You know that feeling, when you're in a foreign country, and you do not speak the language. The spoken language just feels like noise in your ears. It is more obvious when the language that is spoken has no relation whatsoever with the languages you know.
It happened to me before, when I was in Budapest. Hungarian is a language I do not speak. And it also happens to be a language in the Finno-Ugric family, which is totally unrelated to English, German, Tagalog, Japanese, and Spanish, the five languages that I have knowledge of.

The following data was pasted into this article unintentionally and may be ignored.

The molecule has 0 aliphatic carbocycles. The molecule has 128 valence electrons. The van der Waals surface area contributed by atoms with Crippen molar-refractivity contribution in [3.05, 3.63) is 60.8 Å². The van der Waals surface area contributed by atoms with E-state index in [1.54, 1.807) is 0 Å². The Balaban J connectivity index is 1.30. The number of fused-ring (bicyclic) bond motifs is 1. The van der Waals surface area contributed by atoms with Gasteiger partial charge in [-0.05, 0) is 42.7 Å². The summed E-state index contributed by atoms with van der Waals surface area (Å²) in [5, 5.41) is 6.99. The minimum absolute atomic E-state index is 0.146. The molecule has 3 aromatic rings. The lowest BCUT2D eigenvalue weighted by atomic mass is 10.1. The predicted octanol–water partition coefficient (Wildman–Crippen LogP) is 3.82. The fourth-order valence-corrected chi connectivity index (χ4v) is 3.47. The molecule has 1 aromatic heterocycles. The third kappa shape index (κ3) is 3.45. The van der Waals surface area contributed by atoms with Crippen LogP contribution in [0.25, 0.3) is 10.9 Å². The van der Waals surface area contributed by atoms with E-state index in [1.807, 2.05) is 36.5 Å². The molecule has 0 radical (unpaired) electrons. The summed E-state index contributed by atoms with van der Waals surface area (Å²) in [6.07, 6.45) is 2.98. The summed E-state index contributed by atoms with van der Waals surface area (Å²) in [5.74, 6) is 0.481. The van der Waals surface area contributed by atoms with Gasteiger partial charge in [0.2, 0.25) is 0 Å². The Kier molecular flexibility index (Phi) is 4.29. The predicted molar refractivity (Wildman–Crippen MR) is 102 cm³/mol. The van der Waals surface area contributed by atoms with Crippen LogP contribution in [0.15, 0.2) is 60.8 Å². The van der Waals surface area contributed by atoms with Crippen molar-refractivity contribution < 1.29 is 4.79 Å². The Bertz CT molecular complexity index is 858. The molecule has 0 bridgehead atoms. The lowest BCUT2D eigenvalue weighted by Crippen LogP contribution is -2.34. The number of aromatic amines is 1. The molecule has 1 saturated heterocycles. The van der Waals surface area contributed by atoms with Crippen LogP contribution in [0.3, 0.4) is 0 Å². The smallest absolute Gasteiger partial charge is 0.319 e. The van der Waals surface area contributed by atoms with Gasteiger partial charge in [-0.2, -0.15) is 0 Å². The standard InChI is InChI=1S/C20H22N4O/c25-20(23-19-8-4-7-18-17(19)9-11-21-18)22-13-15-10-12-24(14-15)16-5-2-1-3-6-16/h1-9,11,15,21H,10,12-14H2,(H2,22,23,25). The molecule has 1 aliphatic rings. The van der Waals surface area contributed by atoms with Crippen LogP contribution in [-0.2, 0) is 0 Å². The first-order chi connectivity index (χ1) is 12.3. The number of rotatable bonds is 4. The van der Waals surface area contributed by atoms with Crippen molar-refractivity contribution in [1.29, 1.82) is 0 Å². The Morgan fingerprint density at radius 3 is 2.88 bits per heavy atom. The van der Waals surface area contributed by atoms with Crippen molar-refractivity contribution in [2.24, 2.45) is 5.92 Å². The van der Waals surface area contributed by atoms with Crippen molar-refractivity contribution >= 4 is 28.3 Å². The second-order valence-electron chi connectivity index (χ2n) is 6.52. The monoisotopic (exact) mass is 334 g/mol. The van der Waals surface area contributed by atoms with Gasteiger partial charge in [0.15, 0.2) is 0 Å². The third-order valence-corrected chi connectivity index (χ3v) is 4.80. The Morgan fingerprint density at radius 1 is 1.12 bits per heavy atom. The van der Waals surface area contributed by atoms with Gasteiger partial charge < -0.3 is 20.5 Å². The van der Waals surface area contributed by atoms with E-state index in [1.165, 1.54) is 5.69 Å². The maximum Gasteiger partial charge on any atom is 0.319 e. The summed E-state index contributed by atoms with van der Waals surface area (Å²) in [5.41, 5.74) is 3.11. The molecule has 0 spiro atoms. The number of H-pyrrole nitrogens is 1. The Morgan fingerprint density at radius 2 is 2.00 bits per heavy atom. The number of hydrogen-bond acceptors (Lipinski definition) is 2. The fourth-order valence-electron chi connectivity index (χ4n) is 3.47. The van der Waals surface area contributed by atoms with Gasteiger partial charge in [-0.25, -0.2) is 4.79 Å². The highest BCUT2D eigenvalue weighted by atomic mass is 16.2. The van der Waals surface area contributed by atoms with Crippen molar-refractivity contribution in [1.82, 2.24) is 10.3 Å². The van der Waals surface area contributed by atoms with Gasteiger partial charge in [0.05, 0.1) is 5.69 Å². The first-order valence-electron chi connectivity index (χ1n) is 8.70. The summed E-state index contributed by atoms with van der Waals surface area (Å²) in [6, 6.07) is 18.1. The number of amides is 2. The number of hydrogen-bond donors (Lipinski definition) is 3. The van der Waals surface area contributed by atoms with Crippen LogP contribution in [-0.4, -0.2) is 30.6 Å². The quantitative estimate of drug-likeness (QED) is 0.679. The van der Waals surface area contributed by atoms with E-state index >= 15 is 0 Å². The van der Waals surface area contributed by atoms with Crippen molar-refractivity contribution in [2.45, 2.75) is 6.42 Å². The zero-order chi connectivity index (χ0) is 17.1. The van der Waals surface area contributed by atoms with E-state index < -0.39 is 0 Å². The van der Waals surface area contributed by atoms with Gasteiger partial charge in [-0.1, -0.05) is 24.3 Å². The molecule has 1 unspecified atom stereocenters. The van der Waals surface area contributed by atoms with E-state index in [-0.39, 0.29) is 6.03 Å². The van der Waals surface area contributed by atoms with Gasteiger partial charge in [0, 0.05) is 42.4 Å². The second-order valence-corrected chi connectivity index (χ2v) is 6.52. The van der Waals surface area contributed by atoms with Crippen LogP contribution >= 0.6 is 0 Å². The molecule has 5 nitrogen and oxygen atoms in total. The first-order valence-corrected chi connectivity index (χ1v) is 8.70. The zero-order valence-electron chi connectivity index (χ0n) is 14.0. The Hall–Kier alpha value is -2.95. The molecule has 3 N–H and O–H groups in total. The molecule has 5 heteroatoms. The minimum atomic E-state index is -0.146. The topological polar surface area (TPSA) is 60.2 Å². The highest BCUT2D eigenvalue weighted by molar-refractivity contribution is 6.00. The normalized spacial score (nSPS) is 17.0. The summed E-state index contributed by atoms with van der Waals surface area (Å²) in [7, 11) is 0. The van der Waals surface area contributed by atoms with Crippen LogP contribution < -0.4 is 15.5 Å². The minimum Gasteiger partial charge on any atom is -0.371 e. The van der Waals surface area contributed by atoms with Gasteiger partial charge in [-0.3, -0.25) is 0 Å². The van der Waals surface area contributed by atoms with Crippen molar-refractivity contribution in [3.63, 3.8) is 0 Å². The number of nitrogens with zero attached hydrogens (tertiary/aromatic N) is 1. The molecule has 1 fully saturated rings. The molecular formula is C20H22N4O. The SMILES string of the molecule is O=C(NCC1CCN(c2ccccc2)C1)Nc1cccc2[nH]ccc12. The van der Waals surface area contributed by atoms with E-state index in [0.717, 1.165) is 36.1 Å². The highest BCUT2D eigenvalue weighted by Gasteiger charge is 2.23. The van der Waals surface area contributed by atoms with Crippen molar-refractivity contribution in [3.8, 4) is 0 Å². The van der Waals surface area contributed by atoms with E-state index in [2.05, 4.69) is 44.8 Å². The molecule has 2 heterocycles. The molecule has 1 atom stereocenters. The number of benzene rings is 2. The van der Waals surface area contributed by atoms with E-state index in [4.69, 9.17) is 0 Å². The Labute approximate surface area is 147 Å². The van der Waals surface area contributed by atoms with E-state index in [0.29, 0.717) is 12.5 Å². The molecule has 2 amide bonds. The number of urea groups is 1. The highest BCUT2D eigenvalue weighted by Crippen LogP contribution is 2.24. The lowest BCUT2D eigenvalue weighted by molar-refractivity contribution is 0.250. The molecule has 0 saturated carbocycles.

So when I was in Budapest, riding the metro, the announcements were just noise to me. I couldn't decipher when the words began and ended.
German for me used to be like that, at least the spoken version. When it's written, it's easier to understand, but oral German is harder, as people speak fast, and I couldn't catch up.
Now, however, I find myself riding the metro and I hear and understand people's conversations, people's phone calls, and so forth. The other day, one guy was telling whoever it was he was talking to at the phone to take some medicine tablets. He was saying that one should take them three times a day after meals. It's like I cannot tune it out anymore.
I suppose that is a good thing, right? I guess it shows that my German is slowly improving, which is indeed a good thing, if I find myself here in this country.